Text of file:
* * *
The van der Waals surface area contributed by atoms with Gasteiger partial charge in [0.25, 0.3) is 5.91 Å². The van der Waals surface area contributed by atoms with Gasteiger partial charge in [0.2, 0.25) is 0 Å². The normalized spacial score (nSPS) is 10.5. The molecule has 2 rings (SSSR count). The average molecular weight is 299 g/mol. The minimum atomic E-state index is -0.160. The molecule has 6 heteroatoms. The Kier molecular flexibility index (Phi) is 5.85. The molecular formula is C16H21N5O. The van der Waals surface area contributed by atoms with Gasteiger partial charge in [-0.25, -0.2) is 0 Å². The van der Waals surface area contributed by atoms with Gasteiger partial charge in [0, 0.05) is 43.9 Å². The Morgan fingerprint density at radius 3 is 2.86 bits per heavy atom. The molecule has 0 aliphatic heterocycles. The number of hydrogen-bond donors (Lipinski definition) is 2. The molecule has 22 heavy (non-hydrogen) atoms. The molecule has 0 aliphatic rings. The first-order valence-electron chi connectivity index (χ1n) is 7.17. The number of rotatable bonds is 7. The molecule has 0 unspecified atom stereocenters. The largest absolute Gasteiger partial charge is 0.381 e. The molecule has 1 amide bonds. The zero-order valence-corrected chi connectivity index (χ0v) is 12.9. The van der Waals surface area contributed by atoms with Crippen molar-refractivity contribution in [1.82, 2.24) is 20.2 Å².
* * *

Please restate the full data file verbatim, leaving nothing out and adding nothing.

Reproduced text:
The van der Waals surface area contributed by atoms with Gasteiger partial charge in [0.25, 0.3) is 5.91 Å². The van der Waals surface area contributed by atoms with Gasteiger partial charge in [0.2, 0.25) is 0 Å². The normalized spacial score (nSPS) is 10.5. The molecule has 2 rings (SSSR count). The average molecular weight is 299 g/mol. The minimum atomic E-state index is -0.160. The molecule has 6 heteroatoms. The Kier molecular flexibility index (Phi) is 5.85. The molecular formula is C16H21N5O. The van der Waals surface area contributed by atoms with Gasteiger partial charge in [-0.25, -0.2) is 0 Å². The van der Waals surface area contributed by atoms with Gasteiger partial charge in [0, 0.05) is 43.9 Å². The Morgan fingerprint density at radius 3 is 2.86 bits per heavy atom. The molecule has 0 aliphatic heterocycles. The number of hydrogen-bond donors (Lipinski definition) is 2. The molecule has 22 heavy (non-hydrogen) atoms. The molecule has 0 aliphatic rings. The first-order valence-electron chi connectivity index (χ1n) is 7.17. The number of rotatable bonds is 7. The molecule has 0 unspecified atom stereocenters. The largest absolute Gasteiger partial charge is 0.381 e. The molecule has 1 amide bonds. The zero-order valence-corrected chi connectivity index (χ0v) is 12.9. The van der Waals surface area contributed by atoms with Crippen molar-refractivity contribution in [1.82, 2.24) is 20.2 Å².